Interrogating the Surface Intermediates and Water Oxidation Products of Boron-Doped Diamond Electrodes with Scanning Electrochemical Microscopy

Michael J. Counihan, Worapol Setwipatanachai, Joaquín Rodríguez-López

Research output: Contribution to journalArticle

Abstract

Boron-doped diamond (BDD) electrodes are widely used in electrochemical sensing and water purification owing to their chemical and structural stability under harsh reaction conditions. Water oxidation at BDD electrodes is known to produce reactive oxygen species, but the discharged and surface chemistries involved in these processes have not been studied in depth. Here, we present scanning electrochemical microscopy (SECM) studies of electrogenerated intermediates and products formed on sp2 carbon-containing BDD electrodes that display stark differences in their reactivity as a function of electrolyte type and pH during water oxidation. The most reactive and abundant species discharged from the electrode were observed at pH 11 in sulfate electrolyte. With the surface interrogation mode of SECM, two kinetically distinct surface intermediates were clearly distinguished, with one forming two orders of magnitude faster than the other but displaying a slower desorption rate. The surface coverage of these species was estimated in the range of 4–7×10−5 mol/cm2 for the first, and 3–4.4×10−5 mol/cm2 for the second one. SECM imaging suggested that regions of increased product evolution have decreased electron transfer kinetics and limited surface sites for intermediate binding. This work establishes methods for studying highly reactive intermediates found in BDD and paves the way for the inspection of other interfaces where solvolysis impacts their reactivity and evolution.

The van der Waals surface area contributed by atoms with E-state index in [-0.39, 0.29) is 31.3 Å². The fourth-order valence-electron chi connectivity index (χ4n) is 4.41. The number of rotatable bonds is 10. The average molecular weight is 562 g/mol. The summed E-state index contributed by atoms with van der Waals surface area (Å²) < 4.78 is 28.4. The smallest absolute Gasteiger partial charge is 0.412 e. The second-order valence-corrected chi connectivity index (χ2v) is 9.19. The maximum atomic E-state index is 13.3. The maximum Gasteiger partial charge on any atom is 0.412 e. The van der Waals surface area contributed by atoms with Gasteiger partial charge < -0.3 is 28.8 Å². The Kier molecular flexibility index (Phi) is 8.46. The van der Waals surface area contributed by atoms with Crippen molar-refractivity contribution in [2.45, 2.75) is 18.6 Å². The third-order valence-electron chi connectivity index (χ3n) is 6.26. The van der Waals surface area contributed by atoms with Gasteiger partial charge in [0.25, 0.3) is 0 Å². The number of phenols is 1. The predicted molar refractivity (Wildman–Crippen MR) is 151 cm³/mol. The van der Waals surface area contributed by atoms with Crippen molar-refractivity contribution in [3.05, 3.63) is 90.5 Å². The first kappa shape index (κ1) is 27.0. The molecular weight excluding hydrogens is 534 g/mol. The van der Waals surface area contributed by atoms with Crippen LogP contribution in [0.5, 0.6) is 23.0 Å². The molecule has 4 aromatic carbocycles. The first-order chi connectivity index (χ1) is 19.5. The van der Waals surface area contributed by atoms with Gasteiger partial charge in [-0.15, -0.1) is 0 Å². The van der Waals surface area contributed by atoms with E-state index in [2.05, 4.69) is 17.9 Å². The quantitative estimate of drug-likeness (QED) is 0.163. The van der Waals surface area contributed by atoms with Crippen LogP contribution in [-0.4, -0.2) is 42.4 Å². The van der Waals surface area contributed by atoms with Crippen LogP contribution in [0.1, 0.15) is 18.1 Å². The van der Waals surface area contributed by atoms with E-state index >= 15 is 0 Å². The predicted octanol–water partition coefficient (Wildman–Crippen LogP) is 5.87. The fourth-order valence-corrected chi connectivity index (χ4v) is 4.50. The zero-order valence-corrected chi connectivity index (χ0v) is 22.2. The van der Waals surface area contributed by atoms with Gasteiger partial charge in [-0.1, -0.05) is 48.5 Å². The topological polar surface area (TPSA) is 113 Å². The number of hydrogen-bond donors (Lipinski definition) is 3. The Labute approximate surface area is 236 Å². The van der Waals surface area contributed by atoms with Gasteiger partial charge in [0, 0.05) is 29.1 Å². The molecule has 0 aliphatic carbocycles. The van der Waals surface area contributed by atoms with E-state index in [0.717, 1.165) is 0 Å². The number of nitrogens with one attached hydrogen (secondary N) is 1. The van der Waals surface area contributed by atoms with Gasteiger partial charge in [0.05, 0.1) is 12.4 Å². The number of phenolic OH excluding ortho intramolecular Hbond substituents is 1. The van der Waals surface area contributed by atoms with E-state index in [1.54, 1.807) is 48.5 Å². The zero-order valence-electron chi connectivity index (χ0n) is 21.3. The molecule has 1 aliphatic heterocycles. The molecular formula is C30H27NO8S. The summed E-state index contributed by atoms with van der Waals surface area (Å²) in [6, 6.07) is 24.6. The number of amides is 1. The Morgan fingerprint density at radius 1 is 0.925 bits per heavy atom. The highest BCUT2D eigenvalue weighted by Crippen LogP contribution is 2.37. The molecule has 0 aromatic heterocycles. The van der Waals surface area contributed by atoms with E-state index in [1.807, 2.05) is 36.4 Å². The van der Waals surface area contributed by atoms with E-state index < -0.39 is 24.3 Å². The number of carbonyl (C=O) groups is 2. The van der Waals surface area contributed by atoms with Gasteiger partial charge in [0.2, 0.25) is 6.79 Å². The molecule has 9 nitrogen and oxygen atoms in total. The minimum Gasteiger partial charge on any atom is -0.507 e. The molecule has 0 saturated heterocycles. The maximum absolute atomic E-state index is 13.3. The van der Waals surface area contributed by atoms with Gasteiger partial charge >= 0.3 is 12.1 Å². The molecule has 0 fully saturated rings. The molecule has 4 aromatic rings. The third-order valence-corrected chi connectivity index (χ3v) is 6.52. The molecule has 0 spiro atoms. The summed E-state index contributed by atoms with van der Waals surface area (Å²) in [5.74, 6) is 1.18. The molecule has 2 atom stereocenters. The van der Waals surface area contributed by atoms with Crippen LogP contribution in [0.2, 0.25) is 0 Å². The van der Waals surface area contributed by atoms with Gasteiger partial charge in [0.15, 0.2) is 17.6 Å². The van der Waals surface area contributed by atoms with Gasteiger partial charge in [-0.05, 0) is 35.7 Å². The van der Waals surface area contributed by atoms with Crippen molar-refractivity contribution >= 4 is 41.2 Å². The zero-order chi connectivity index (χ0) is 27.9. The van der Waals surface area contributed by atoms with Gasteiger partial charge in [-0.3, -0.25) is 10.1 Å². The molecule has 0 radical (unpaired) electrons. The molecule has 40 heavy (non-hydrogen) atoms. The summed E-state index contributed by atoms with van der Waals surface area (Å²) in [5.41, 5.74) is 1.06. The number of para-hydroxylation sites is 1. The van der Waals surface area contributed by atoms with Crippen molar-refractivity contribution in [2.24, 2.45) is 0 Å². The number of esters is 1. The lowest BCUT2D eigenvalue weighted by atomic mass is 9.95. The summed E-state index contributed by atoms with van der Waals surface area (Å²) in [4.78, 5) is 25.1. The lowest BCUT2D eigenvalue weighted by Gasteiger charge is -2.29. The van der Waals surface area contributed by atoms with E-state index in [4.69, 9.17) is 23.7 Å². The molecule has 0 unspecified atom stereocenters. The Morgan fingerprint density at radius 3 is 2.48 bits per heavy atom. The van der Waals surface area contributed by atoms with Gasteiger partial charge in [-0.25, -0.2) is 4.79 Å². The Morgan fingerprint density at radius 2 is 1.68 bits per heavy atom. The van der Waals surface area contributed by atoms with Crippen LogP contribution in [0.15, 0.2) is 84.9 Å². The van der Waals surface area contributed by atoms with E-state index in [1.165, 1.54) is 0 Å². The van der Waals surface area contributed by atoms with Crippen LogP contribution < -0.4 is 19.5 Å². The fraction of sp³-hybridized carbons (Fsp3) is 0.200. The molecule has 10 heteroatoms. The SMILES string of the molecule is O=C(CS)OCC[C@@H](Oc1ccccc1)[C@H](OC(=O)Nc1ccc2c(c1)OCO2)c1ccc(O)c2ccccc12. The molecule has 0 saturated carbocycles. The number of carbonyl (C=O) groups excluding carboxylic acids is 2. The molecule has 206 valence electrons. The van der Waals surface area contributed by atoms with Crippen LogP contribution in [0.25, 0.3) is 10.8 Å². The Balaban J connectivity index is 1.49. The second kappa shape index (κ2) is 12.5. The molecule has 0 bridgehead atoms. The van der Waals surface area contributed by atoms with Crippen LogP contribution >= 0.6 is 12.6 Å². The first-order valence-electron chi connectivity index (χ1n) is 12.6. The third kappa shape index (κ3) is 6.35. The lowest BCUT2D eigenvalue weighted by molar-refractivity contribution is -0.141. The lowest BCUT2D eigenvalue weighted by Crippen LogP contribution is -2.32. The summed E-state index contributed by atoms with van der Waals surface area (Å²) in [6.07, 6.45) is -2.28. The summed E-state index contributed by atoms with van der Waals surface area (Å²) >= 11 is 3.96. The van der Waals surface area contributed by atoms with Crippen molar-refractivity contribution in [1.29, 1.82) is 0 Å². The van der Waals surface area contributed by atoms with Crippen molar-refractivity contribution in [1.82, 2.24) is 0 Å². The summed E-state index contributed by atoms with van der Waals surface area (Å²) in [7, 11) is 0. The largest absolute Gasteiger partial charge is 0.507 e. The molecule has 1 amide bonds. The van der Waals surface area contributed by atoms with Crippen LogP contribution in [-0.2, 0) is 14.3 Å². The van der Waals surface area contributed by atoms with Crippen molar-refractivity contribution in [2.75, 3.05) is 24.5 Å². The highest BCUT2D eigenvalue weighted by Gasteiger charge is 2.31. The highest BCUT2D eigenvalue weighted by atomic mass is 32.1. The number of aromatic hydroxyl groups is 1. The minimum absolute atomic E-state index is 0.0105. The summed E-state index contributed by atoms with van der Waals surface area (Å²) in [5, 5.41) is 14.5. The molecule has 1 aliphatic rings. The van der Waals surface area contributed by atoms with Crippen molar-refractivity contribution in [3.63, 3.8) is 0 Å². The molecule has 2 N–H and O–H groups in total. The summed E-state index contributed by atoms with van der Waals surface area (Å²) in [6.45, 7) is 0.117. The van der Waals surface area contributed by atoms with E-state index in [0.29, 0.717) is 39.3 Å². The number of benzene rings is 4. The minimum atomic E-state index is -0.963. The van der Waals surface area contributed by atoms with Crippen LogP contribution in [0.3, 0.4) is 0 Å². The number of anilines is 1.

Original languageEnglish (US)
Pages (from-to)3507-3515
Number of pages9
JournalChemElectroChem
Volume6
Issue number13
DOIs
StatePublished - Jul 1 2019

Keywords

  • boron-doped diamond
  • reactive intermediates
  • scanning electrochemical microscopy
  • surface chemistry
  • water splitting

ASJC Scopus subject areas

  • Catalysis
  • Electrochemistry

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